When an old farmer watches a promising crop washed away by a mid-summer flood, the correct response is patient perseverance because Mother Nature can’t be taken to small claims court. She can’t have her assets frozen and a bankruptcy panel divide up the capital among her creditors. She can’t be voted out of office.
However when a citizen watches the promises and investments of decades eroded or washed away by businesses that want the cake but not the dirty diches, or governments who want the tax contributions but not payouts for services already paid for, the old farmer’s appropriate response is not patient perseverance — not the austerity of suffering — but incisive, stern, severe demands for accountability and the keeping of promises made one or two generations before — the austerity of judgment.
“Austerity” is not a synonym for resignation. Remember the final dictionary definition? the wine that is preserved and enriched over time by the bitterness of tannin? the wine that lasts for years, and still has a bite when it leaves the bottle? That is the kind of austerity we need in the face of “austerity.”
There was an interesting blog post over at the Macroblog (Atlanta Fed) regarding productivity. John Robertson and Pedro Silos highlight the contributions to GDP growth from various factors, including productivity and employment. One of their findings:
As this chart shows, relatively high labor productivity growth during a recession is not a phenomenon isolated to the 2007–09 and 2001 recessions (for present purposes, the end of the most recent recession is identified with the trough in GDP in the second quarter of 2009). All recessions from WWII through 1970 also featured sizable growth in labor productivity.
The article focuses on the contribution of productivity gains to GDP growth during a recession and the early stages of the recovery. The authors do not comment on, however, a very interesting bit of their story: the “hourless” recovery. Lockhart speaks of this curtly in his speech – the focus of the macroblog article:
Current data on the use of part-time workers suggest that businesses have some scope to increase hours without hiring new full-time employees.
The precipitous drop in hours worked has differentiated this labor downturn from previous cycles (papers here and here). According to the BLS Q1 2010 productivity report, the recovery of the 2007-2009 recession has so far been “hourless”, which is consistent with the previous two cycles.
The chart illustrates the contributions to output growth from hours and productivity for the the first three quarters of recovery spanning the last six recessions. Note: the current recession has not officially been dated as having ended, but June or July 2009 is the “whisper” talk for now. I will simply call Q3 2009 as the onset of the recovery, since GDP grew that quarter.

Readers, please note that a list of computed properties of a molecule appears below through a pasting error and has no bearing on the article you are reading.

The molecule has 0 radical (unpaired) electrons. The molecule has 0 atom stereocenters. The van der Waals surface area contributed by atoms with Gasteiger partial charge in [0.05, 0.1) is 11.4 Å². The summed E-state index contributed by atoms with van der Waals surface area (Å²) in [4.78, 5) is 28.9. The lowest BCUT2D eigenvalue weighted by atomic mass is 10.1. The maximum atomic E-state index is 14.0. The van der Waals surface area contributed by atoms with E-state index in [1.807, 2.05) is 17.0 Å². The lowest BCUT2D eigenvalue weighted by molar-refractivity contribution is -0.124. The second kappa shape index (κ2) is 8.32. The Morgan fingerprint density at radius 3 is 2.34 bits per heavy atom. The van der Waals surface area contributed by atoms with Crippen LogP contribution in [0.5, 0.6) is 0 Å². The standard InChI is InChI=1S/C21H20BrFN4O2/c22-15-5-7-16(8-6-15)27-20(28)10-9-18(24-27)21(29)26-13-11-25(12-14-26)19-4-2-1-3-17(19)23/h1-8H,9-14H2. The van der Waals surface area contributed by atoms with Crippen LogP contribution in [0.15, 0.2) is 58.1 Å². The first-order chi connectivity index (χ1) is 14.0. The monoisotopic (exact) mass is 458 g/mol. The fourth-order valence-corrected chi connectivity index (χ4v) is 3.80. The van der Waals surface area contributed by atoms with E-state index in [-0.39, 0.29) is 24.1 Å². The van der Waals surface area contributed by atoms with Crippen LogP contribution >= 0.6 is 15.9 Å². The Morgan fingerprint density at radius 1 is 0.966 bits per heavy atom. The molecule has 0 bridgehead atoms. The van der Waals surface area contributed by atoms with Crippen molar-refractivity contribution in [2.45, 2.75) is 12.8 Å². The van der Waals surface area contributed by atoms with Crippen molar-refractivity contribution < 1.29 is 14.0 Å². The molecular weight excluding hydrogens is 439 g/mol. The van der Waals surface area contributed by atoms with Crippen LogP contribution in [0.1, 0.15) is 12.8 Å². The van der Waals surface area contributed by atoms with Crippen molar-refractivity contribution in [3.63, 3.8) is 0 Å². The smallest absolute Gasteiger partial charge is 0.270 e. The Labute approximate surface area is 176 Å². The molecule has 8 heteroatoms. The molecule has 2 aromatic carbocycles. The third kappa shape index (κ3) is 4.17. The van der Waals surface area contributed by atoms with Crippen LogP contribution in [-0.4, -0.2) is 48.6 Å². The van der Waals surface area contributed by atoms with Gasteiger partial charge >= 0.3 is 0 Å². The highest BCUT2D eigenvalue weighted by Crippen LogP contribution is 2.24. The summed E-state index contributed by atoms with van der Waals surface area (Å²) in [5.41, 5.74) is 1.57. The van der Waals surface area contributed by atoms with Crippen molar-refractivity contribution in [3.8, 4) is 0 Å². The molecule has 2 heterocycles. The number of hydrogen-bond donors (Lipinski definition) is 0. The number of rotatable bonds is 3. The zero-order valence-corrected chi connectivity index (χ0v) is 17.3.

The “hourless recovery” is underway: a cumulative 3.3% of output has been generated over the last three quarters (using the BLS productivity report) via a 0.9% drop in aggregate hours. I argued last year that adding back hours cannot generate sufficient output growth for sustainable “recovery”; however, productivity growth has been strong enough that the productive hours cycle has not even begun.
It’s likely that the large service sector is the drag that is driving the “hourless” recovery because manufacturing hours are red hot.
The chart illustrates average weekly hours of production and nonsupervisory workers in manufacturing and private industry payroll. Manufacturing weekly hours, 41.5 hours per week in May 2010, recovered 5% off the low of 39.4 hours in March 2009. Furthermore, May 2010 set a ten year record, breaking past levels not seen since July 2000 (not shown in chart but you can see it here). In contrast, total private weekly hours remain below pre-recession levels, just 1.5% off of the June 2009 low, 33.0 hours.
The BLS breaks down average weekly hours for all workers by industry since 2006. The service sector is the lion’s share of the private payroll (~85%). Of the service sector payroll, 68% remains short of pre-recession weekly hours worked: trade, transportation, and utilities, professional and business services, and education and health services.
Adding hours still won’t provide a large growth impetus, as I argued here; however, the service industry has yet to see the burst in hours like in manufacturing. As such, I agree with the overall conclusions of the Robertson and Silos article:
Hence, it will probably take awhile to see how President Lockhart’s forecast of continued modest employment growth pans out.
Compared to other cycles this recovery in industrial production continues to be moderate.
It is stronger than in the weak recoveries, but compared to the depth of the downturns the rebound is quite weak. The good point is that in the early stage of a recovery industrial production is driven largely by inventory rebuilding. But we have probably passed that point in the cycle as the economy shifts from the recovery stage to the expansion stage. This means that we are now seeing quite strong industrial production that is driven by changes in final demand rather than by inventory restocking. This implies that good growth in industrial production is likely to continue in contrast to previous expansions when industrial production growth flattened out after inventory restocking ended.